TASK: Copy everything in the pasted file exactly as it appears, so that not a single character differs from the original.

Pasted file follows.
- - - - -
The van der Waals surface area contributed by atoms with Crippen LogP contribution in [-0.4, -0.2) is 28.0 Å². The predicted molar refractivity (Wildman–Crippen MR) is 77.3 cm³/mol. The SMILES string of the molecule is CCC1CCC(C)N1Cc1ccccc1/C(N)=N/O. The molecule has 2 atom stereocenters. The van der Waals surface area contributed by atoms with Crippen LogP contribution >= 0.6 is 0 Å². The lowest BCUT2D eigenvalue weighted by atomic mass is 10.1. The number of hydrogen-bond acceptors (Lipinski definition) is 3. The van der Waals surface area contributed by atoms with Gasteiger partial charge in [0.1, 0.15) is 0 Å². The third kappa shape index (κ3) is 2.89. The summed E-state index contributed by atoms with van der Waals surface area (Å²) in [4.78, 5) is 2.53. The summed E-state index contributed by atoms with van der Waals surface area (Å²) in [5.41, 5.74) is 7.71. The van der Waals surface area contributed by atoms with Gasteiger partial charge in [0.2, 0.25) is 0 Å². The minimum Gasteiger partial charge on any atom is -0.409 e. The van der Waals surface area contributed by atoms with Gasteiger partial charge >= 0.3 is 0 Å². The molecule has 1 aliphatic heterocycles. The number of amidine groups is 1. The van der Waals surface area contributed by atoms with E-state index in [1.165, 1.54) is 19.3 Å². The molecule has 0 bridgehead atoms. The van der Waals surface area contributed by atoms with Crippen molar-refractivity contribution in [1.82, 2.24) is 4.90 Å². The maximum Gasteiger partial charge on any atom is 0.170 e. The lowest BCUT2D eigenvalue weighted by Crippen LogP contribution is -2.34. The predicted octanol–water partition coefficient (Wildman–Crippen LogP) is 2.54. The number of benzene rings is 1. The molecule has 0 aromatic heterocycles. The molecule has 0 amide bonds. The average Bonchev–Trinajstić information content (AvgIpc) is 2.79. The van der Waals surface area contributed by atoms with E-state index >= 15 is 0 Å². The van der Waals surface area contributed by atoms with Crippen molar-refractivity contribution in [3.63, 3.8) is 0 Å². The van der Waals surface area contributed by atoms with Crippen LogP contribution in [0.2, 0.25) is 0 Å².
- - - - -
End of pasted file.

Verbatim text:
The van der Waals surface area contributed by atoms with Crippen LogP contribution in [-0.4, -0.2) is 28.0 Å². The predicted molar refractivity (Wildman–Crippen MR) is 77.3 cm³/mol. The SMILES string of the molecule is CCC1CCC(C)N1Cc1ccccc1/C(N)=N/O. The molecule has 2 atom stereocenters. The van der Waals surface area contributed by atoms with Crippen LogP contribution >= 0.6 is 0 Å². The lowest BCUT2D eigenvalue weighted by atomic mass is 10.1. The number of hydrogen-bond acceptors (Lipinski definition) is 3. The van der Waals surface area contributed by atoms with Gasteiger partial charge in [0.1, 0.15) is 0 Å². The third kappa shape index (κ3) is 2.89. The summed E-state index contributed by atoms with van der Waals surface area (Å²) in [4.78, 5) is 2.53. The summed E-state index contributed by atoms with van der Waals surface area (Å²) in [5.41, 5.74) is 7.71. The van der Waals surface area contributed by atoms with Gasteiger partial charge in [0.2, 0.25) is 0 Å². The minimum Gasteiger partial charge on any atom is -0.409 e. The van der Waals surface area contributed by atoms with Gasteiger partial charge >= 0.3 is 0 Å². The molecule has 1 aliphatic heterocycles. The number of amidine groups is 1. The van der Waals surface area contributed by atoms with E-state index in [1.165, 1.54) is 19.3 Å². The molecule has 0 bridgehead atoms. The van der Waals surface area contributed by atoms with Crippen molar-refractivity contribution in [1.82, 2.24) is 4.90 Å². The maximum Gasteiger partial charge on any atom is 0.170 e. The lowest BCUT2D eigenvalue weighted by Crippen LogP contribution is -2.34. The predicted octanol–water partition coefficient (Wildman–Crippen LogP) is 2.54. The number of benzene rings is 1. The molecule has 0 aromatic heterocycles. The molecule has 0 amide bonds. The average Bonchev–Trinajstić information content (AvgIpc) is 2.79. The van der Waals surface area contributed by atoms with E-state index >= 15 is 0 Å². The van der Waals surface area contributed by atoms with Crippen molar-refractivity contribution in [3.63, 3.8) is 0 Å². The van der Waals surface area contributed by atoms with Crippen LogP contribution in [0.2, 0.25) is 0 Å².